How to Report the Use of an Unregistered Trademark

By Louis Kroeck

Unregistered trademarks are granted a limited set of common law rights. They don't enjoy the same level of protection afforded to trademarks registered under state or federal law, but you can still take steps to protect your unregistered trademark. Because of the nature of trademark enforcement, no authoritative body oversees issues related to unregistered trademark infringement or dilution.

Identifying Your Mark

The holder of an unregistered trademark is not required to identify the mark with any type of notation. However, you should identify your unregistered trademark to notify third parties that you are asserting rights to the mark and you are serious about enforcement. It is unlawful to identify an unregistered trademark with the ® symbol, which is reserved for formally registered trademarks. Instead, you should use the ™ symbol to denote an unregistered trademark.

Your Rights

Unregistered trademarks are granted protection under common law doctrine. Rights in an unregistered trademark are asserted through continuous use of the mark in commerce. An unregistered mark can only be protected in the geographic area in which it has been used. Therefore, if someone is using your mark outside of your business locale, you will have no recourse for protecting your mark.

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Enforcing Trademark Rights

Trademark rights, including rights in unregistered marks, are not enforced by contacting any single authority to report unauthorized use of the mark. Trademark holders must independently protect their marks by monitoring for unauthorized use. If such use is detected, you notify the infringing parties by sending a "cease and desist" letter requesting that they stop using your unregistered trademark.

Enforcing Unregistered Marks

If the infringing party does not comply with your cease and desist letter, you may protect your unregistered mark by filing a lawsuit for trademark infringement in your state court. Your lawsuit will need to notify the court how long you've been using the mark and how the other party is infringing on your rights. Because an unregistered trademark is only granted protection within a limited geographic area, any infringing use outside of this geographic area will not be enforceable. A third party who files for federal registration of your unregistered mark, even after you've been using it, may be granted the right to use that mark in all geographic areas other than the limited area where your common law rights exist.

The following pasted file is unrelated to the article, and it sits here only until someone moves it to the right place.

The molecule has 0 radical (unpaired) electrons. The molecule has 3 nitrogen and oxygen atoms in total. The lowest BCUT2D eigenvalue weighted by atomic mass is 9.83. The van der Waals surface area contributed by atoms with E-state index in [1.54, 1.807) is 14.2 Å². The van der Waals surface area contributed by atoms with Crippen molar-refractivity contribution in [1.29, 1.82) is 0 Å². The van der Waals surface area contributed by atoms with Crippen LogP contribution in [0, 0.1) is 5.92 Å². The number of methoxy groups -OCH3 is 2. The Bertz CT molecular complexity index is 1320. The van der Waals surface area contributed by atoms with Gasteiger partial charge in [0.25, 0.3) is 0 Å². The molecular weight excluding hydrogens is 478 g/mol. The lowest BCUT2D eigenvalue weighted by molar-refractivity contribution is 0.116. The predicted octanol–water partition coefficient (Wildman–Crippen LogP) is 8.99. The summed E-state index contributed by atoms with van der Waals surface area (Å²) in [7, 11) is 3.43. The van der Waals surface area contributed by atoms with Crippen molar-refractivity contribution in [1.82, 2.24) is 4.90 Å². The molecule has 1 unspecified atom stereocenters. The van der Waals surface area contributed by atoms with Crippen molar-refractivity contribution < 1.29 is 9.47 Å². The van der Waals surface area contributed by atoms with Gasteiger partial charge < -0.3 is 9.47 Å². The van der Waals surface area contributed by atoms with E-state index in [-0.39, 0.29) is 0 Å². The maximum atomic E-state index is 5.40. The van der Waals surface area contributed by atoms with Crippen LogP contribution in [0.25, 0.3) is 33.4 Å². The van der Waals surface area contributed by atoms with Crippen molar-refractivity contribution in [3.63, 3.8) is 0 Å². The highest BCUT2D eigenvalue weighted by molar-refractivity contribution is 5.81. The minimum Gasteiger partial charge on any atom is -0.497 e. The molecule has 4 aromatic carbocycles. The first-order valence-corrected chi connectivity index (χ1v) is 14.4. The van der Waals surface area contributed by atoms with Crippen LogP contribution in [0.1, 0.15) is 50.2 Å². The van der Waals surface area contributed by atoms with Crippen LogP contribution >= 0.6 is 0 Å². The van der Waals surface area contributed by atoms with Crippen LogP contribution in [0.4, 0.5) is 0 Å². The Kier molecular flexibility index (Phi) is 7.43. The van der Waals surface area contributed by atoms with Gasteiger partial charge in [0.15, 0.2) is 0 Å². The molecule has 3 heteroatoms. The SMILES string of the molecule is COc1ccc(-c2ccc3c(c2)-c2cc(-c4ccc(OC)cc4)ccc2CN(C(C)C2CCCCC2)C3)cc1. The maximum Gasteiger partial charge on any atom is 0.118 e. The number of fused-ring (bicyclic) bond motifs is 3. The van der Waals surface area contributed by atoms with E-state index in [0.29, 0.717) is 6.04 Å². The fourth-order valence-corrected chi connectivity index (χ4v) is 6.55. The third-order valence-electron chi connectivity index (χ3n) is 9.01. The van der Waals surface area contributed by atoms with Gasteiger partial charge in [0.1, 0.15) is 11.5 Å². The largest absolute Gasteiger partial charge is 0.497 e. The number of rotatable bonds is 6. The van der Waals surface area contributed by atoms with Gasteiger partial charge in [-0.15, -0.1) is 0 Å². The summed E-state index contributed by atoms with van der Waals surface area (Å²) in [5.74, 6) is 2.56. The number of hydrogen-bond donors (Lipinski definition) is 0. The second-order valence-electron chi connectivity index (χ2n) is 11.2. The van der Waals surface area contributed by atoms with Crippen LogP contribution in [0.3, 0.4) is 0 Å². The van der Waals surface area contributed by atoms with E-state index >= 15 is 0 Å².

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Enforcing A Trademark

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How Do I Know If I'm Violating a Trademark?

A trademark identifies and distinguishes the origin of a product or service in the marketplace. It uses either a word, phrase, design or any combination of these. It helps people to differentiate between products and services. Businesses have exclusive rights to use their marks in commerce, so long as they do not violate another party's mark.

Where to Place a Trademark Sign on a Logo

Logos convey brand information quickly, with or without text. It is vital that business owners choose an appropriate logo and then protect that logo with a trademark. State law and federal law control trademarks. Marks registered at the state level are valid only within that state, while marks registered with the United States Patent and Trademark Office are valid in all 50 states.

Registered vs. Unregistered Trademark

When you register your trademark with the U.S. Patent and Trademark Office, you get automatic legal protection against the use of your mark without your permission, an act known as "infringement." However, a trademark doesn't have to be registered with the USPTO to qualify for legal protection. If you're the owner of an original, unregistered trademark, you might be able to take legal action against an infringer. If you win an infringement case, you're entitled to money damages from the other party.

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